The Institute - December 2020 - TI-16

a business plan and began hiring experienced engineers
who " have the passion " and are " willing to grow with the
company, " he says.
The first round of seed funding closed in July 2019. The company won contracts worth more than US $300,000, which
went toward development, Jia says. One investor is Innovation
Solutions Canada, which helps fund the country's startups.

technologies to " jump-start them to the next generation of
technology, " he says.
" We are developing a solution, " he says, " to try and address
all three of these pain points: poor visibility, communication, and data. "
The visor uses mixed-reality technology: AR and thermal
imaging. A temperature sensor identifies the location of the fire.
The headset allows firefighters to stream live video to a central command terminal so other responders can learn details
about the structure and determine how to fight the blaze.
" In a smoky building, you can't see with the human eye, "
Jia says. " Our technology can actually see through the smoke.
It can give firefighters super vision, tell them where there's a
victim and where they can go past an object without bumping into it.
" I believe our product with AR technology could help them
prevent casualties, boost their efficiency, and send our heroes
back to their families. "
The images can be saved and reviewed later for training or
for investigations by insurance companies. Longan Vision
also plans to collect the data to create predictive models for
firefighters, Jia says.
The visor is compatible with many styles of firefighter helmets including models used in Asia, Europe, and the United
States. Jia says there currently aren't any other smart visors
for firefighter helmets on the market.

As with any startup, the biggest hurdle has been a lack of
funding for product research, design, development, and
hiring experienced workers, Jia says.
" In general, " he says, " no budget means no progress, and
no progress means death to a startup. "
The company began presenting its work at conferences
and participating in startup competitions including those
held by the IEEE Entrepreneurship initiative.
Jia says those activities helped bring visibility to the company and attract investors. The founders also developed


When The Institute spoke with Jia in July to see how the company was faring during the pandemic, he told us about Gatekeeper. In addition to AR and thermal-imaging technology,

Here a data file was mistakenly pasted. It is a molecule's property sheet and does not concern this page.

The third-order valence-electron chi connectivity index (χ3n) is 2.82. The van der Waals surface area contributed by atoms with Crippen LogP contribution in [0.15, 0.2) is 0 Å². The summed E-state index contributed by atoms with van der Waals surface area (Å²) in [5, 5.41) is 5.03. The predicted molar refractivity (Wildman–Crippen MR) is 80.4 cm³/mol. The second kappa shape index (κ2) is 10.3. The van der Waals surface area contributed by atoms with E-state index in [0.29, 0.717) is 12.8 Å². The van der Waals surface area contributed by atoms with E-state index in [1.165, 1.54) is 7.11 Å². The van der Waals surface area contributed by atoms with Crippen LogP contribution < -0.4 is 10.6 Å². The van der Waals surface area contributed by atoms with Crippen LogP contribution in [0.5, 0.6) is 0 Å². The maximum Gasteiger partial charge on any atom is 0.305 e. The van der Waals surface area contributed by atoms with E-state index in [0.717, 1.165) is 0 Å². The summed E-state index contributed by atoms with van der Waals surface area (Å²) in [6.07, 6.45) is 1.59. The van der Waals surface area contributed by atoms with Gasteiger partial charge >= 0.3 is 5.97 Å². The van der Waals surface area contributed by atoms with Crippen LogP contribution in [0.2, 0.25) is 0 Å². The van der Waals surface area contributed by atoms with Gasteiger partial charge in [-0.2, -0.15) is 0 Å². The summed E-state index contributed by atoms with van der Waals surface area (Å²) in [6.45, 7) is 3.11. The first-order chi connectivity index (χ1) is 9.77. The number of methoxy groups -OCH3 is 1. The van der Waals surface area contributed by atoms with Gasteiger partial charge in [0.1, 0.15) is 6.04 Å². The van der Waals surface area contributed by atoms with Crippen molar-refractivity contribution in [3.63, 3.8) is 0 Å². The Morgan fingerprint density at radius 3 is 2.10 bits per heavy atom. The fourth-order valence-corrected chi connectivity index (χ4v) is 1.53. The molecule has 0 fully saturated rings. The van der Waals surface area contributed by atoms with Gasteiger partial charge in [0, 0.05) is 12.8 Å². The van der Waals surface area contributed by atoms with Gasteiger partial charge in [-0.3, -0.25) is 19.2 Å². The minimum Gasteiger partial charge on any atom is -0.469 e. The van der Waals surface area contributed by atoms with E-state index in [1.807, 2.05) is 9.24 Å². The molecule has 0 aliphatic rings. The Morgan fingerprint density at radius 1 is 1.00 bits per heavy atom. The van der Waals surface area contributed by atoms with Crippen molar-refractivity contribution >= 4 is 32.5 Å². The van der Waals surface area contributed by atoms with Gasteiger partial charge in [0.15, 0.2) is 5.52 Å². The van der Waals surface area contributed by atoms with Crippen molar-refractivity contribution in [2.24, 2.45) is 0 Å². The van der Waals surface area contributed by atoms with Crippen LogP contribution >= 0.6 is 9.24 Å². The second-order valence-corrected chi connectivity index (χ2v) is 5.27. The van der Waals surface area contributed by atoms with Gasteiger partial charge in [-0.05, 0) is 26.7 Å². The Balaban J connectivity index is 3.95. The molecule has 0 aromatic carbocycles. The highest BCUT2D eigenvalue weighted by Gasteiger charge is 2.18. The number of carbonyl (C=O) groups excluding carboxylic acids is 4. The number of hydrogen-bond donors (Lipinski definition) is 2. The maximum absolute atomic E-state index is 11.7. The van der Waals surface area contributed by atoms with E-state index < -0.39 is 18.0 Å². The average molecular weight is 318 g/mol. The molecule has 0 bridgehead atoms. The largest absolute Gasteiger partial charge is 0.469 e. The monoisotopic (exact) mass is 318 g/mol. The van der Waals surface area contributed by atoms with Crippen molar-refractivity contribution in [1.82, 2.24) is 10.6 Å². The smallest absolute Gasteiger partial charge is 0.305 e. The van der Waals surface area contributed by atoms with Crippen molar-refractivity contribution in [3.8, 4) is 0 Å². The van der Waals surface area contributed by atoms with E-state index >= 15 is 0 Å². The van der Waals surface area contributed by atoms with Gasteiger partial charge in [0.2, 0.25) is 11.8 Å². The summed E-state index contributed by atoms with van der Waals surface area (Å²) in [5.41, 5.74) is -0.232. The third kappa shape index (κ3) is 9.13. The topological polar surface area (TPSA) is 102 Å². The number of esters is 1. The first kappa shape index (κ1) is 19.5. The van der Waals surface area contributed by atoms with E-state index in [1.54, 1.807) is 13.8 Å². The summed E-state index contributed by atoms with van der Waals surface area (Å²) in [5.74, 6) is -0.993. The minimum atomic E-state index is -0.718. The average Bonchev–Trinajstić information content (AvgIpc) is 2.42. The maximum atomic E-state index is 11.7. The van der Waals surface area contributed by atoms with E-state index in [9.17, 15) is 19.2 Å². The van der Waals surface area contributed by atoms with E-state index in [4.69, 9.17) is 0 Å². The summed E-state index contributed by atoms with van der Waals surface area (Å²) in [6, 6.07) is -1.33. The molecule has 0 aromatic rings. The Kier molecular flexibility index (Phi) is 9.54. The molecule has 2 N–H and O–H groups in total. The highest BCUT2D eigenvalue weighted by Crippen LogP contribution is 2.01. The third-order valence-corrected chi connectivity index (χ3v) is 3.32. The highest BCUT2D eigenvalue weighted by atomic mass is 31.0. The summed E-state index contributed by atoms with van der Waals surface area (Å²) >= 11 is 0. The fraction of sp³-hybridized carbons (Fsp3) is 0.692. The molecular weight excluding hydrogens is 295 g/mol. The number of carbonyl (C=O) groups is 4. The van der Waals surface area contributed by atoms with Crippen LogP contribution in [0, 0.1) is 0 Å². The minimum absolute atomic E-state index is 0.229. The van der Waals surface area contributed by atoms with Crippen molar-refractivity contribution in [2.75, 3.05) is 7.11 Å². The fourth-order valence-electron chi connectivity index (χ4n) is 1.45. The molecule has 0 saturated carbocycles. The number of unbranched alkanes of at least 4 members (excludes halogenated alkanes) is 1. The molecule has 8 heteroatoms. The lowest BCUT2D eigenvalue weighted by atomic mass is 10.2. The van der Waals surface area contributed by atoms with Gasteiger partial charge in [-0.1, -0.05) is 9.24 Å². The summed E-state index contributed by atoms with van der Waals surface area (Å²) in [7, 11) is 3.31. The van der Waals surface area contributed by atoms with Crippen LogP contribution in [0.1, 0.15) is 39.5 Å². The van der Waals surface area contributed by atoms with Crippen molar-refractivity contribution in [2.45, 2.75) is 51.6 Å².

it also uses a facial-recognition system.
Jia worked with McMaster's business incubator program, The Forge, on that detection system, which uses two
thermal-imaging tools to get accurate temperature readings.
The measurement component monitors the calibrated temperature of an area. The Gatekeeper camera component
(GCC) scans individuals who cross its path.
The gathered data is sent to a computer that has a builtin image-processing program, which looks for variances
between the two feeds. Information from the GCC produces
a visual image of each person and displays a message on the
screen identifying each individual's temperature. Should
an elevated temperature be detected, the individual can be
asked to return home or seek medical attention.
Jia says his system is less expensive than others on the
market because Gatekeeper uses off-the-shelf components.

Jia says he was humbled to receive the IEEE entrepreneurship recognition, which he says has opened up many doors.
" It's a big honor to be named an IEEE Entrepreneurship
Star. It gives us a really big thumbs-up, " he says. " Receiving
the award is also helping us on the development side. Being
part of IEEE's communities means we can actually expand
our network and access potential investors and technologies
that we can integrate into our [visor] system. "
Another benefit that comes with the recognition is a free
subscription to the IEEE Xplore Digital Library-which Jia
says he is thrilled about. He says much of his master's thesis
was based on research he found in the library.
" We need access to papers, " he says. " That means a lot to
us, to be honest. We can use the IEEE community to share
our research findings on thermal imaging, AR, and how it
helps first responders. "
This article originally appeared online as " Startup's Thermal
Imaging and AR System for Firefighters Joins the COVID-19 Fight. "


The Gatekeeper fever-detection system uses thermal imaging,
augmented reality, and facial recognition.

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